STANFORD, Calif. -- Much like his performance Thursday night against Oregon, Tyler Gaffney's decision to give up baseball and return to Stanford came in small, grinding increments.
In the midst of his first season as a minor league baseball player, one year removed from the Stanford football team, Gaffney would watch the Cardinal play and miss it a little bit. Then he'd watch another game and miss it a little bit more. By the time the Rose Bowl came around, his mind was made up. He was giving up baseball and returning to play running back for the Cardinal.
Thursday night's performance paralleled his decision -- slow and deliberate. He'd carry the ball for a little bit. And then a little bit more. And when all the numbers were added up, Gaffney had carried a school-record 45 times for 157 yards and a touchdown in Stanford's 26-20 win over Oregon. His long was 16. His short was minus-1, one time.
With the victory, the No. 5 Cardinal (8-1, 6-1) seized control of the Pac-12 North and kept their national championship hopes alive while severely wounding No. 3 Oregon's (8-1, 5-1).
Gaffney was in attendance for his former team's 17-14 overtime win over the Ducks last season. It wasn't a tipping point, but it pushed him one step closer to coming back to football. And with every yard gained against the Ducks on Thursday night, it reaffirmed his choice.
"It was definitely a progressive decision," said Gaffney, who now has 13 rushing touchdowns on the year. "I did it for myself and what was best for me from a school standpoint and a football standpoint. Every game contributed a little bit. It didn't come down to one game. It was everything I'd seen, and what I wanted to do."
Thursday night, Stanford was the benefactor of that decision.
"We rode him like Secretariat," said Stanford offensive coordinator Mike Bloomgren. "At one point, I got on the head set and asked, 'Is this child abuse?' I asked him if he was doing OK when he got close to 40 carries, and he said he wanted to keep going."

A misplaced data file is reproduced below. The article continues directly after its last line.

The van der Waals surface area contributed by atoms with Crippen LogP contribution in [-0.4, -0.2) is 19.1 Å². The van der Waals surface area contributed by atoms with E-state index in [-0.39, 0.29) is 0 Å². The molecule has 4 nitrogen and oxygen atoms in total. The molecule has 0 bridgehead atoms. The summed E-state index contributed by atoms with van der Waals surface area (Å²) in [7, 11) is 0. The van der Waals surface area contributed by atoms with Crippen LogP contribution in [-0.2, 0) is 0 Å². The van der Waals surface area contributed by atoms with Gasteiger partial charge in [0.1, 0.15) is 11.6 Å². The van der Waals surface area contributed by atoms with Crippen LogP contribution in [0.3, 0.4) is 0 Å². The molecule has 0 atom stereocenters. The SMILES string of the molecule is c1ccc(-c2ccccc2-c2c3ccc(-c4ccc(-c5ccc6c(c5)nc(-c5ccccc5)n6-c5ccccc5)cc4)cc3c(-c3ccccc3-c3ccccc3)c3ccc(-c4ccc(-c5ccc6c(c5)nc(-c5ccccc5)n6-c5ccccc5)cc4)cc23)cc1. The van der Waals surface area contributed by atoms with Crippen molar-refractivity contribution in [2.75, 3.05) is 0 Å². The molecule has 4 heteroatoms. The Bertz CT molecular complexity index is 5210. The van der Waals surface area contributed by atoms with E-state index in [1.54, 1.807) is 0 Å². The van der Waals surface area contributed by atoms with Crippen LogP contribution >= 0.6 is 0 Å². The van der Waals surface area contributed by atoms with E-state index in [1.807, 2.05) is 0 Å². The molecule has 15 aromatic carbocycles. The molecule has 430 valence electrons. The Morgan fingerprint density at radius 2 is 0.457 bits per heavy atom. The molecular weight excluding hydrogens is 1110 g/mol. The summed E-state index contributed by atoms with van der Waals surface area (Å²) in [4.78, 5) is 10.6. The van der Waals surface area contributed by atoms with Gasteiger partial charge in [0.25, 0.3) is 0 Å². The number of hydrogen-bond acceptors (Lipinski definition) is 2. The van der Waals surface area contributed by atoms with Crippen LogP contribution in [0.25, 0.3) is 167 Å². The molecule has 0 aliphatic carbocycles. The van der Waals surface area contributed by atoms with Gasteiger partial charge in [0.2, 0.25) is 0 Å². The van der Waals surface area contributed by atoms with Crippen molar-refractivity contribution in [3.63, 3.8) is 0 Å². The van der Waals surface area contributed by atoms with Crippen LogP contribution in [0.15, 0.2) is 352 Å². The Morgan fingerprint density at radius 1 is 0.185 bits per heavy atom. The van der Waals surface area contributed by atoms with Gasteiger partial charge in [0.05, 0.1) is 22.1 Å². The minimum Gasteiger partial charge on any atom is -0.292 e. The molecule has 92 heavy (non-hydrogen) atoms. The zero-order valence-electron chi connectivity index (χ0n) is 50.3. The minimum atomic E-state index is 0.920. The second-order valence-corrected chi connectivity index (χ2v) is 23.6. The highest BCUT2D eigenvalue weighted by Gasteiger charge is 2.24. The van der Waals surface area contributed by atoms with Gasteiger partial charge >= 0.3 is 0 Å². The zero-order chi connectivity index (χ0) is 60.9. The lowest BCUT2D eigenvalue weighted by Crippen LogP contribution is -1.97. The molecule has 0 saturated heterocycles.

Added Stanford coach David Shaw: "Forty-five carries -- I don't want to do that to anybody. We might have taken a year off his life tonight. But it's what our guys needed, and he rose to the challenge."
The entire team did as the Cardinal snapped Oregon's streak of 18 straight road wins. With the win, the Cardinal improve to 12-1 at home against ranked teams since 2009 -- the lone loss coming to Oregon in 2011.
Per ESPN Stats & Information, 47 of Gaffney's yards came after contact, meaning he was taking some folks with him. As a team, Stanford had more rushing yards after contact (86) than Oregon had for the game (62).
"It was a grinder," Gaffney said. "We made the holes. Oregon is really good at filing in with their safeties and their backside backers. It came down to lowering the shoulders and hope for the best."
Their best was a second straight win over Oregon, 274 rushing yards on 66 attempts, 42 minutes and 34 seconds of possession and 14 of 21 third-down conversions.
"They did a great job of just grinding it, and grinding it and grinding it and getting a bunch of short, third-down conversions," said Oregon coach Mark Helfrich.
With the Cardinal looking to fill the void of the graduated Stepfan Taylor, the school's all-time leading rusher, the running back job looked up for grabs following the 2012 season. And then Shaw got a text from Gaffney after the Rose Bowl that asked, "Hey coach, can we talk?"
"I knew exactly what that meant," Shaw said. "We had a home stretch toward the end of the year, including the Pac-12 championship game, where he was done with baseball and he was just around. We teased him about coming back. I honestly thought he'd give baseball two years, and then he'd be coming back next year."
Since his return, Gaffney has scored at least one touchdown in eight of Stanford's nine games. With the defense pitching a shutout through the first 50 minutes, the responsibility fell on Gaffney to muscle first downs (he averaged 3.5 yards per carry) and play the possession game. The Cardinal strung together a pair of 96-yard scoring drives -- including a 20-play, 96-yard drive to close out the first half that ate up 8:26 of clock and ended with one of Jordan Williamson's four field goals.
"We knew we were going to grind, and we knew we were going to grind with Tyler," Bloomgren said. "Did we think it was going to be 45 carries? No. You never expect that. But he's the type of guy that can handle it. So we just gave it to him and let him loose."